Boxes & Lines

Making Friends In New Places



Value of Semiotics in Research

Brand Innovation: Igniting Creativity with Semiotics

Nudge by Thaler & Sunstein

The premise

Options are constant i.e. that the food menu does not change

Does the way that the food is displayed and arranged influence the choices kids make?


(use in supermarkets how things are arranged in supermarkets)


Basically SMALL CHANGE IN CONTEXT -> how options are presented to people influence the choices they make (outcomes) could be negative or positive influence


Choice Architect: a person in charge of organizing/ presenting the context in which people make decisions (anyone who presents options)

There is no such thing as a ‘neutral’ design.

-there always exists a context and therefore you are always influencing

e.g. an architect decides where certain rooms within a building are located and this inevitably affects how people who use the building interact



…which can be both paralyzing and empowering.

As such there is always a trade-off which means that you can never present a perfect context/build a perfect building. Something must give. But you can design choices that have beneficial effects. You can NUDGE.


Is it your prerogative to nudge people to make ‘better’ choices?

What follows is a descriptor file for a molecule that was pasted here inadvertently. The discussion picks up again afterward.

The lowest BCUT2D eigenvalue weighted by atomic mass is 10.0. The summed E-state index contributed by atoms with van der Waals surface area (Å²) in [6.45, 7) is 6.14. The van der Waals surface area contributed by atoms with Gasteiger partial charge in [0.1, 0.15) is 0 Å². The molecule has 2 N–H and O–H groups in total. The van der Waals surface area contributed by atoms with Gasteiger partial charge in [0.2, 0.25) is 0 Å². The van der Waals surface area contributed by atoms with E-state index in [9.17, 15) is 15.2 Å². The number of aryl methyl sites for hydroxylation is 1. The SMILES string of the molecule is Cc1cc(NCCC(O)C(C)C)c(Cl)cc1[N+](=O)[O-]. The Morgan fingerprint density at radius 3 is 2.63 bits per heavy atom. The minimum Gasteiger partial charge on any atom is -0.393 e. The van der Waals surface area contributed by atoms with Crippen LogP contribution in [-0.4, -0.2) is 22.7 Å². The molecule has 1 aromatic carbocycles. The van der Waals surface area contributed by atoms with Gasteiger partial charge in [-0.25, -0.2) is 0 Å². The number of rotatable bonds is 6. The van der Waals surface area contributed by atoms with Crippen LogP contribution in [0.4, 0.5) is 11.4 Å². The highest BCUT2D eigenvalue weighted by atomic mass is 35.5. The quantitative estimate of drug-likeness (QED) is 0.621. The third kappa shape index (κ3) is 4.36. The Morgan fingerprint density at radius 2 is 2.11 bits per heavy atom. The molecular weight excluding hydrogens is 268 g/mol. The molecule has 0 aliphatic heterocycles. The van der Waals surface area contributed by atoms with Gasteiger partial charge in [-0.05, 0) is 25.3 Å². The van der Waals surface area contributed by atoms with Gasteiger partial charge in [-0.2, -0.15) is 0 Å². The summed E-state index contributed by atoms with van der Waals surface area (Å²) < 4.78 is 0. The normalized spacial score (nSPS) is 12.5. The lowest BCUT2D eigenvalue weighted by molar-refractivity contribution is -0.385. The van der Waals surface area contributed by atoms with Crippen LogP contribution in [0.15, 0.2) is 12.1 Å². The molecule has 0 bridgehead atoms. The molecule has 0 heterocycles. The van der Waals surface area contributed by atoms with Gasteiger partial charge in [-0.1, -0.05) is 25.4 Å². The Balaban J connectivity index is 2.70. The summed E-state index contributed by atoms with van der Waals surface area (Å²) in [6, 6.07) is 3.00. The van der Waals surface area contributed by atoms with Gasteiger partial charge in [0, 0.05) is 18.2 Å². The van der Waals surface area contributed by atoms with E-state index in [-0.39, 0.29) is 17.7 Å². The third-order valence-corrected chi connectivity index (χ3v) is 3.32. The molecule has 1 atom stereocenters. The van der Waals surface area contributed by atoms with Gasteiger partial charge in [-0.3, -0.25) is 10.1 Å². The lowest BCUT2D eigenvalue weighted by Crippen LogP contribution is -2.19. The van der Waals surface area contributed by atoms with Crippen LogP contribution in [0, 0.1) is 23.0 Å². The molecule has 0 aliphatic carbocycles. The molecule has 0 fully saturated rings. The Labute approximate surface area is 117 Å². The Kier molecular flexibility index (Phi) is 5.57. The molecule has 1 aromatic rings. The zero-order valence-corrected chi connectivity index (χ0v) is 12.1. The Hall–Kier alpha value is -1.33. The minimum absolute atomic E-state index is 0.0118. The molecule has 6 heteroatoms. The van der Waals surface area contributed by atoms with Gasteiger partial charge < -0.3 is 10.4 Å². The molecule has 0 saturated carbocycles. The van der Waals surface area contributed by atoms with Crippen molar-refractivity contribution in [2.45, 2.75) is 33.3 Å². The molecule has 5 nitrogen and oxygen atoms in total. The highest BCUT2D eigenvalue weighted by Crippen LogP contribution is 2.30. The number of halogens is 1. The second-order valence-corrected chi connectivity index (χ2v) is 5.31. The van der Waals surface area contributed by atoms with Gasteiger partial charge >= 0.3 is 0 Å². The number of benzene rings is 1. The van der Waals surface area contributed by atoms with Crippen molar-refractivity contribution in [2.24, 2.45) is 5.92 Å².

Libertarian paternalism

Overarching libertarianism- in general people should be free to do what they like- i.e. they can opt out of undesirable arrangements if they want to.

i.e. the options are liberty-preserving.

Paternalism- choice architects or those presenting the choices should self-consciously try to influence people’s behavior in order to make their lives longer, healthier and better.

Libertarian paternalism: tries to influence choices in a way that will make choosers better off as judged by themselves.


People make bad choices which they would otherwise not have made if they had paid full attention and possessed complete information, unlimited cognitive abilities and complete self-control.


A nudge is any aspect of the choice architecture that alters people’s behavior in a predictable way without forbidding any options or significantly changing their economic incentives.


To count as a nudge, the intervention must be cheap and easy to avoid.

People are people, and they are flawed. They are often do not make decisions which are of the best interest for themselves, even if theoretically they could.

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